A Vintage Year for Techno
While rummaging around in The White Noise Revisited cellar the other day, I came across a bottle of the 1993 vintage and upon uncorking it and inhaling, my nose was assaulted by the heady, metallic aromas of techno. Yes indeed my music-loving hombres, 1993 was a brilliant year for the techno arts. I can support this statement with four words – Black Dog Productions' ‘Bytes’, and back it up further with three more: Orbital’s ‘Brown Album’. However, I’m going to focus on three less vaunted long players to really add weight to the proclamation.
F.U.S.E. - Substance Abuse
F.U.S.E. - Dimension Intrusion
‘Dimension Intrusion’ was the fifth in the series of ‘Artificial Intelligence’ albums released on Warp during the early 1990s. Recorded by Richie Hawtin under his F.U.S.E. (Further Underground Sound Experiments) moniker, it was actually released on Plus 8 before Warp licensed it. I’m sure my brother will crawl down the wires and bite my ears off for making this statement, but I actually think ‘Dimension Intrusion’ is Hawtin’s best album - far superior to his efforts as Plastikman. It contains some of his finest banging acid techno (‘F.U.’ and ‘Substance Abuse’), alongside deft moments of sparkling electronica like the title track and ‘A New Day’, which were more representative of the ‘AI’ sound Warp were championing. ‘Slac’ is the slo-mo jackin’ acid oft repeated under the Plastikman guise, and the epic ‘Theychx’, which features speech samples from George Lucas' 1971 debut movie THX 1138, is an exercise in understated bleepy ambient wonder. ‘Mantrax’ is another gem, a driving, acidic groover with soft percussion and harmonic chords. But it’s ‘Substance Abuse’ that is the standout. It’s an absolute monster – like the doom-mongering older brother of Joey Beltram’s ‘Energy Flash’, with an equally thunderous bassline, but replacing the euphoric "Ecstasy!" chant with the cautionary "Overdose!". I wouldn’t say ‘Dimension Intrusion’ is underrated, as I know lots of people who, umm, rate it, but it is often overlooked, especially in favour of the other albums in the ‘AI’ series. Dig it out or hunt it down - it’s a blinder, make no mistake.
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Luke Slater - Mauve Violin
Luke Slater - Colonian Space Unexplored
Before Peacefrog soundtracked adverts for televisions with folksy ramblings, they used to release albums like Luke Slater's brutal ‘X-Tront Vol. 2’; the aural equivalent of being thumped to death by a man with fists made of hammers. Rough, raw and heavy on the drums, the nine tracks present on the CD (there was a limited vinyl release that included an exclusive ambient 12”) don’t bother with any subtleties. My wife was in the room when I was burning this CD onto my computer and she expressed her objection to this sort of music, proclaiming it the sort of “male techno bollocks” that used to ruin her night when it was played at raves back in the day. It’s hard to disagree with this assessment, but I have to confess my undying love for this sort of soulless, pounding death-by-techno madness. Of course, Mr Slater has demonstrated a fine ear for melody over the years, recording under various guises, but on the ‘X-Tront’ series melody wasn’t really on his agenda, with the exception of the odd tune in ten. ‘Mauve Violin’ sounds like it could be hippy new-age nonsense, but it’s verging on the gabba. The only accompaniment to the distorted drums and percussion is what sounds like a computer malfunctioning and some ear-shredding bleeps. ‘Colonian Space Unexplored’, a co-write with early collaborator Alan Sage, is slightly more refined and funky, like electro on steroids – all clattering percussion and manipulated drum noise.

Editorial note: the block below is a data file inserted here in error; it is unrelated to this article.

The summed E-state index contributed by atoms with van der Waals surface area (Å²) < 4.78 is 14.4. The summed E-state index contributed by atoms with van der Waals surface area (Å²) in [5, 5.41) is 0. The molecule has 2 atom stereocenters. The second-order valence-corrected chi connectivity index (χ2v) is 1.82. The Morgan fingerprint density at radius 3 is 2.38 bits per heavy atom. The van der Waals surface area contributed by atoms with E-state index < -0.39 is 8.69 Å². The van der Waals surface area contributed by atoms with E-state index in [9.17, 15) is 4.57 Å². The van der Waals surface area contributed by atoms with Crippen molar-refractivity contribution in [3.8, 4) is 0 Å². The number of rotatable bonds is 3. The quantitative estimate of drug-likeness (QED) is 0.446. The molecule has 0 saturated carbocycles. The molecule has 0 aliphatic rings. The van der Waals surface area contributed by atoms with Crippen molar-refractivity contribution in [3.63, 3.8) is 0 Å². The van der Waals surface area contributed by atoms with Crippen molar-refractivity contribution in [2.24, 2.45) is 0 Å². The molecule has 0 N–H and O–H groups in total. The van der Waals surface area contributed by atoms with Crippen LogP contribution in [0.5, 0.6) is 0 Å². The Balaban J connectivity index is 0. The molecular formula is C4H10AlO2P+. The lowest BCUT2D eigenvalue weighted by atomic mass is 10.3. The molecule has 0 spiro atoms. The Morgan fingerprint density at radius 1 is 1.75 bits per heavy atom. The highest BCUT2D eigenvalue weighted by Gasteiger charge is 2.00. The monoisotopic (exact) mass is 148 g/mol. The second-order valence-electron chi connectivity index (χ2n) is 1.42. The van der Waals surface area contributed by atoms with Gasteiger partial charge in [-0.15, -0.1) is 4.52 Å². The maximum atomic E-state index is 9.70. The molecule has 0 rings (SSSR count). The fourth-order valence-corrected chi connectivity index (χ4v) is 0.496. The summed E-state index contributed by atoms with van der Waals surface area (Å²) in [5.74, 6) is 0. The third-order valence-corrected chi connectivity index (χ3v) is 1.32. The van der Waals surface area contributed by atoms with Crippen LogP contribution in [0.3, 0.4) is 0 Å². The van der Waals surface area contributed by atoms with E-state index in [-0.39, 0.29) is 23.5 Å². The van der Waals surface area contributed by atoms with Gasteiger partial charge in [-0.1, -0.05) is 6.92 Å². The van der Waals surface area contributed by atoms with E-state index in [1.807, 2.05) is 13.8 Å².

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Luke Slater discography
Luke Slater website
Hardfloor - Lost In The Silver Box
Hardfloor - Trancescript
The German duo of Oliver Bondzio and Ramon Zenker released their debut album, ‘TB Resuscitation’ in 1993, following the success of the truly immense and epoch-making single ‘Acperience 1’ with which they made their name. Dedicated to the inventor of the Roland TB 303, each track on the album followed a fairly rigid blueprint, wringing every last drop of life out of the device, which was originally marketed to guitarists for bass accompaniment while practicing alone. ‘TB Resuscitation’ is really a retro acid house record, a nod back to 1987 when the likes of Phuture and DJ Pierre were pioneering the acid sound. Bondzio and Zenker’s major accomplishment was managing to inject their repetitive, one-dimensional music with gallons of soul, humour and creativity, causing sensations in the listener ranging from madness to sheer euphoria. They probably worked in an atmosphere akin to being in intensive care – a small room, surrounded by bleeping boxes, yet somehow emerged with their sanity intact, enjoying a lengthy career in the industry that is still flourishing today. ‘TB Resuscitation’ featured the ubiquitous ‘Acperience’, but also tracks like album opener ‘Lost in the Silver Box’, which is a more severe take on their craft, with thumping drums and the 303 tweaked to make sounds ranging from birds tweeting to a lion gargling gazelle guts. ‘Trancescript’ is a funkier effort, following the usual pattern of building to a crescendo with a series of layered melodic acid lines. It should only work in a club environment, but there is something about the way they construct their songs that makes them just as suitable for home listening. The great thing about the music is that repeated listening reveals different patterns and sounds. The fact that it can also cause the onset of insanity is by the by. Yes, it’s formulaic but it’s a formula that works, and ‘TB Resuscitation’ is an absolute classic.
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